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A Different Kind of Deep Dive: Newsweek’s Return to Print… The Mr. Magazine™ Interview with Newsweek’s Editor in Chief Jim Impoco

December 6, 2013

Like A Phoenix Rising From The Ashes, Newsweek In Print Is Coming Back…And Ready To Take On The Role Of Feeding America’s Hunger For Deeper Content And More In-Depth Reporting. Mr Magazine™ Talks With Editor, Jim Impoco About The Magazine’s Rebirth in Print

“One of the results of the incredible amount of information you get online for free is that there is a ton of commodity news. There’s a lot of very, very shallow news reporting. People are looking for much deeper dives, for much more context.”
-Jim Impoco

newsweekThe news about the return of Newsweek to print spread like wild fire. The media world, social and otherwise, lit up like a Christmas tree heralding the news of the return of the 80- plus-year-old magazine. The #lastprintissue is soon to be something from the past. The #firstprintreturn issue will soon arrive at a newsstand or mailbox near you.

However, this Newsweek, is not going to be the Newsweek of the past. It is going to be a magazine that will make its own news and create its own weather. “There is a lot of very, very shallow news reports,” Jim Impoco told me in a phone interview. “People are looking for much deeper dives, for much more context.”

jim impocoClick below to listen to Mr. Impoco’s answer to me regarding this deeper hunger for much more context in today’s news world.


This “deeper dive” is going to be the anchor of the new Newsweek that is going to go after customers who count rather than counting customers. It is going to utilize a different business model than that used for years in America: never sell the magazine for less than what it cost to produce it.

As with every Mr. Magazine™ Interview, first are the sound-bites followed by the lightly edited transcript of the interview.

First the sound-bites:

On whether we can have “news” and “weekly” in today’s world: I think that the two most successful magazines in print right now are “The Week” and “The Economist.” And both are newsweeklies.

On the public’s hunger for deeper news stories: One of the results of the incredible amount of information you get online for free is that there is a ton of commodity news. There’s a lot of very, very shallow news reporting. People are looking for much deeper dives, for much more context.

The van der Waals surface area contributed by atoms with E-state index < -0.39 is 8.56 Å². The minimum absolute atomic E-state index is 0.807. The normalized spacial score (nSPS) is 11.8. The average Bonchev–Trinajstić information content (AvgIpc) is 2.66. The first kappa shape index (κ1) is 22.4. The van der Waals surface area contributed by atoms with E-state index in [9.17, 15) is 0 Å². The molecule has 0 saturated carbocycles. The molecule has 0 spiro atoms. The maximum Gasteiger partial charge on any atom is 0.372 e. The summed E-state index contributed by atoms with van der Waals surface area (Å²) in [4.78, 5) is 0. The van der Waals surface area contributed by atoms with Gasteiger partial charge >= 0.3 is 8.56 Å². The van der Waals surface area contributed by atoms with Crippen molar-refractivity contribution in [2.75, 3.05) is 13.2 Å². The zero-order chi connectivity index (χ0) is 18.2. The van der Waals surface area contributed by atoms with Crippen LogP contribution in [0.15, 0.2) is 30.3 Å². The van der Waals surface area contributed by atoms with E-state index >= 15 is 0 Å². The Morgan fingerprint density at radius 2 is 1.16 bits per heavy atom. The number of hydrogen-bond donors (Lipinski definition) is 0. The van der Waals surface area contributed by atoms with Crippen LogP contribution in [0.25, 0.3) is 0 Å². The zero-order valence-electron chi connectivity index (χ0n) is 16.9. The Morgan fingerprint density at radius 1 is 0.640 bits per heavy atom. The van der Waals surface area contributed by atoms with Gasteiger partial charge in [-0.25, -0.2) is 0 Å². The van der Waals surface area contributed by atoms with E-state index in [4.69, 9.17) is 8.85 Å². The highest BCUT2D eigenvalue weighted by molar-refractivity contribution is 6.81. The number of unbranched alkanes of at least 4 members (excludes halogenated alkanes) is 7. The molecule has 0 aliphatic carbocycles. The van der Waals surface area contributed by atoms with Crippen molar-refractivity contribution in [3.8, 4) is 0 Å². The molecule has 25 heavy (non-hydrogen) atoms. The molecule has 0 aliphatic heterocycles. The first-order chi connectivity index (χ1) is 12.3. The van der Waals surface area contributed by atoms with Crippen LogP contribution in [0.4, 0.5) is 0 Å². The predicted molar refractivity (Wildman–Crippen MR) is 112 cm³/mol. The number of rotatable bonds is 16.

On the new business model of customers who count, rather than counting customers: We are not going to use the old Newsweek magazine industry model of selling the magazine product at less than it costs to produce it.

On what keeps him up at night: Growing revenue as fast as we need to so that we can spend even more money gathering news.

And now for the lightly edited transcript of Mr. Magazine’s™ interview with Jim Impoco, Editor-in-Chief of Newsweek.

Samir Husni: Can we have “news” and “weekly” at the same time anymore?

Jim Impoco: I think that the two most successful magazines in print right now are “The Week” and “The Economist.” And both are newsweeklies. “The New Yorker” is a weekly and it does quite well. So, yes I think we can; I don’t think that’s an issue.

Newsweek does not mean we are going to summarize the events of the past seven days. Sometimes we’re going to make our own news and create our own weather.

Samir Husni: One of the things that struck me when I read the interview in The New York Times was that you want to be creating news, like you just said, make your own weather. Is there a public hunger for things like that today?

newsweek1Jim Impoco: Huge public hunger. One of the results of the incredible amount of information you get online for free is that there is a ton of commodity news. There’s a lot of very, very shallow news reports. People are looking for much deeper dives, for much more context.

And when I say that we need to create our own weather, I mean that includes being as topical as possible. To give you an example, we broke the news about the contractor that botched healthcare.gov. And frankly I was quite shocked that no one else had taken on that story. I mean, the glitches with Obamacare were such big news for weeks and weeks that nobody bothered to look at the actual company that created this. But we did and it turns out that it has a lot of questions about it swirling around.

So there’s one example of just not piling onto the news like everyone else is, but basically just figuring out how to advance the ball on a big news story.

Samir Husni: The new business model that you are going to follow is more about customers who count than counting customers and maybe a higher subscription price?

Jim Impoco: Yes, that’s true. We are not going to use the old Newsweek magazine industry model of selling the magazine product at less than it costs to produce it.

Samir Husni: Do you think after this period of uncertainty, such as with “The Daily Beast” and with what happened to the brand; how difficult do you think is the challenge of bringing the magazine back to life?

Jim Impoco: I don’t think it’ll be that difficult at all. I think we’re already doing it. We have a magazine; we have an e-magazine and I think it’s quite good and media critics seem to agree.

Samir Husni: What keeps Jim up at night?

Jim Impoco: Growing revenue as fast as we need to so that we can spend even more money gathering news because trying to do that is not a cheap proposition.

Samir Husni: Thank you.

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